Today is Mardi Gras Day, stands for “fat Tuesday” in French. Most of the people I know have never lived or even BEEN in New Orleans…so their concept of Mardi Gras is brought to them by the media…booze and breasts…well thats not the Mardi Gras I know. And just like most of us can attest from other forums in life, the media just doesn’t accurately depict things as they are. Yes there is booze and yes some women flash themselves to get stuff from the floats, but in the 10 years of going to Mardi Gras parades growing up, I never saw it once (the flashing)! There are spots designated for families and most of the partygoers don’t go there…here is a quote I found:
Parades went on for weeks leading up to Mardi Gras Day, (the day before Ash Wednesday). The point was to have a party and eat and have fun the day before Catholics started their fast for lent. Of course I didn’t know about this growing up becaues we weren’t Catholic and didn’t participate in lent. I just knew we got 3 days off of school the week of Mardi Gras. My family had friends who even started their own “krewe” called the Krewe of Little Rascals. That parade happened in the weeks leading up to Mardi Gras. When I was 5, my brother Ryan and I got to ride on the float and throw beads and cups and toys off to people in the crowds. (below I am climbing up the ladder onto my float…in the tiger costume)It was called “little rascals” because it was all about the kids. Kids were the main participants on the floats. Each krewe also has a King and Queen and in this case, it was also children. A funny story about us riding on the float is I dumped all my stuff out to people in the first 5 minutes and my brother was very meticulous and only threw out a little at a time. The story goes that he generously shared with me the rest of the parade…thank you, big bro!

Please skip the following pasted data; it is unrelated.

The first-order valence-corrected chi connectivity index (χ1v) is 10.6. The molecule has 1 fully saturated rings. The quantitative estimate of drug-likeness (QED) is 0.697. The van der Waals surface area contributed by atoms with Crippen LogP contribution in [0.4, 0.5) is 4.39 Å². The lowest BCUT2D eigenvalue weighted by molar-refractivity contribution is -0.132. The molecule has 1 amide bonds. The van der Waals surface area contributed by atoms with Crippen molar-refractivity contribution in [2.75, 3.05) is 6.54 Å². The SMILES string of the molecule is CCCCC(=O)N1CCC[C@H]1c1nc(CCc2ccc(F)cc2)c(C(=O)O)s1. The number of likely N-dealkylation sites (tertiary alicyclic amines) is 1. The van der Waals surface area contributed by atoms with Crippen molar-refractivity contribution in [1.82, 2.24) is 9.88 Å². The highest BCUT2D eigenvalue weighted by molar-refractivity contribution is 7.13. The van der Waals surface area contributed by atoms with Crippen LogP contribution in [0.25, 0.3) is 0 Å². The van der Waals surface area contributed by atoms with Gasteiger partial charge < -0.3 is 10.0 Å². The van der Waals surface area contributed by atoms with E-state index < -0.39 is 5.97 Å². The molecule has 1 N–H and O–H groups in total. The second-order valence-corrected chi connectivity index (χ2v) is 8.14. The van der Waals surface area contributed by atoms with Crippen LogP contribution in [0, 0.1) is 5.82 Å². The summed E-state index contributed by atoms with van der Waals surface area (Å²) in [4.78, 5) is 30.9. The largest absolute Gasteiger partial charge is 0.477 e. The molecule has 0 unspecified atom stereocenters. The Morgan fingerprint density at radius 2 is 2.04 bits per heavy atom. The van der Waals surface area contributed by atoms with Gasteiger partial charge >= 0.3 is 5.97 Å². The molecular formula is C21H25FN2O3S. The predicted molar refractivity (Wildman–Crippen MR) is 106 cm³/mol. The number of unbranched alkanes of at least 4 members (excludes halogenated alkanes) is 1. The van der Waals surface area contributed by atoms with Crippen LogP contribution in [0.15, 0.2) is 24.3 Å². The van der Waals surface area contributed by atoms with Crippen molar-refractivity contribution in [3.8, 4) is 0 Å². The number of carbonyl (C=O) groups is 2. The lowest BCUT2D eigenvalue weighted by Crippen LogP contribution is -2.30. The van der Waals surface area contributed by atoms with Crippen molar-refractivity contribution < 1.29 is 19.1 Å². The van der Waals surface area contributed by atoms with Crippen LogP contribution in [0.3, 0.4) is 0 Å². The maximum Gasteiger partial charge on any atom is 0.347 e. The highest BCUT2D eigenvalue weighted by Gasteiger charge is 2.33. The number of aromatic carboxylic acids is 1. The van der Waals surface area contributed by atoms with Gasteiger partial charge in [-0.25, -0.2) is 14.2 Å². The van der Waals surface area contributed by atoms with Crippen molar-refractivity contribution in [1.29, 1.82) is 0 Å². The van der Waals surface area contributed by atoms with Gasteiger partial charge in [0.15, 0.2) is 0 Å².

Anyway…I have fond memories as a child sitting on top of a homemade ladder box seat, waving my arms yelling, “Throw me something, Mister!” The people on the floated threw bead necklaces, small toys, doubloon coins, but I was always hoping for a LONG bead or stuffed animal. THOSE were the treasures to me. In the above picture my dad is holding me (heart drawn on my forehead) in front of our family ladder filled with blankets. We were up high enough that the people on the floats could see us and we could sit above the crowd. There are sections in New Orleans that catered more to the family crowd and thats where we would go. My grandparents would often fly in from Utah each February/March to join us in the Mardi Gras festivites…it was a family affair! Below picture myself and Russell seated in the ladder next to….Bert and Ernie????King Cakes are yummy memory, and each year in school we would have a king cake every friday and whoever got the “baby” would bring the king cake the next week to school. That lasted 6-8 weeks or so. The New Era church magazine for youth even came out to document our Mutual group that went together to show it was also a family place. Can’t seem to locate those pictures, but ah well. Here is a list of “krewes” or parades that occur throughout the season.
When I was about 12 years old, Kirk Cameron and his siblings on Growing Pains (My favorite show at that time) came for the Endymion parade. This parade was held the Saturday before Fat Tuesday and always had a celebrity as the captain (Kelly Ripa was a year or so ago). The day before the parade, I snagged this picture (with my childhood 110 film camera) at a public event. Oh…Kirk Cameron….how I long to look into your eyes from the poster of my childhood room.
Last year for Mardi Gras we got a king cake to share in the tradition with my children, and I ordered one again this year. I am so happy that I live close enough that some bakeries actually make them! Here we are eating the yumminess.
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